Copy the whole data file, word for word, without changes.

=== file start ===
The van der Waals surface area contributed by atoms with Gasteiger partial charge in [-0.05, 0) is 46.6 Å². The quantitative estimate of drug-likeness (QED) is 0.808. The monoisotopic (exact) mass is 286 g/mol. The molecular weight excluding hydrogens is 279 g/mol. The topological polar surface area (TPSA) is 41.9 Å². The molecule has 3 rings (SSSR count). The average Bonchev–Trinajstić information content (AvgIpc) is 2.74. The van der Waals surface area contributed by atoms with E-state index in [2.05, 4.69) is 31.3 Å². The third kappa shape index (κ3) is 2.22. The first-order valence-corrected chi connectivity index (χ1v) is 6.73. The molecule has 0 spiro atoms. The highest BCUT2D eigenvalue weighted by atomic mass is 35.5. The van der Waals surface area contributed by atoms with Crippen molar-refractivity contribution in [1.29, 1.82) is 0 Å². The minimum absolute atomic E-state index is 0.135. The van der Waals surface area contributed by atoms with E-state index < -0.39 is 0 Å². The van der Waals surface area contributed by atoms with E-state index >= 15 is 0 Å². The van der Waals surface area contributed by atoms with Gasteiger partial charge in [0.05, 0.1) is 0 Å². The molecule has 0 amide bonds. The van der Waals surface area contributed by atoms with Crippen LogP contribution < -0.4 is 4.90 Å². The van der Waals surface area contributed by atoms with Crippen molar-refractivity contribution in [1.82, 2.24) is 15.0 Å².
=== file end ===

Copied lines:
The van der Waals surface area contributed by atoms with Gasteiger partial charge in [-0.05, 0) is 46.6 Å². The quantitative estimate of drug-likeness (QED) is 0.808. The monoisotopic (exact) mass is 286 g/mol. The molecular weight excluding hydrogens is 279 g/mol. The topological polar surface area (TPSA) is 41.9 Å². The molecule has 3 rings (SSSR count). The average Bonchev–Trinajstić information content (AvgIpc) is 2.74. The van der Waals surface area contributed by atoms with E-state index in [2.05, 4.69) is 31.3 Å². The third kappa shape index (κ3) is 2.22. The first-order valence-corrected chi connectivity index (χ1v) is 6.73. The molecule has 0 spiro atoms. The highest BCUT2D eigenvalue weighted by atomic mass is 35.5. The van der Waals surface area contributed by atoms with Crippen molar-refractivity contribution in [1.29, 1.82) is 0 Å². The minimum absolute atomic E-state index is 0.135. The van der Waals surface area contributed by atoms with E-state index < -0.39 is 0 Å². The van der Waals surface area contributed by atoms with E-state index >= 15 is 0 Å². The van der Waals surface area contributed by atoms with Gasteiger partial charge in [0.05, 0.1) is 0 Å². The molecule has 0 amide bonds. The van der Waals surface area contributed by atoms with Crippen LogP contribution < -0.4 is 4.90 Å². The van der Waals surface area contributed by atoms with Crippen molar-refractivity contribution in [1.82, 2.24) is 15.0 Å².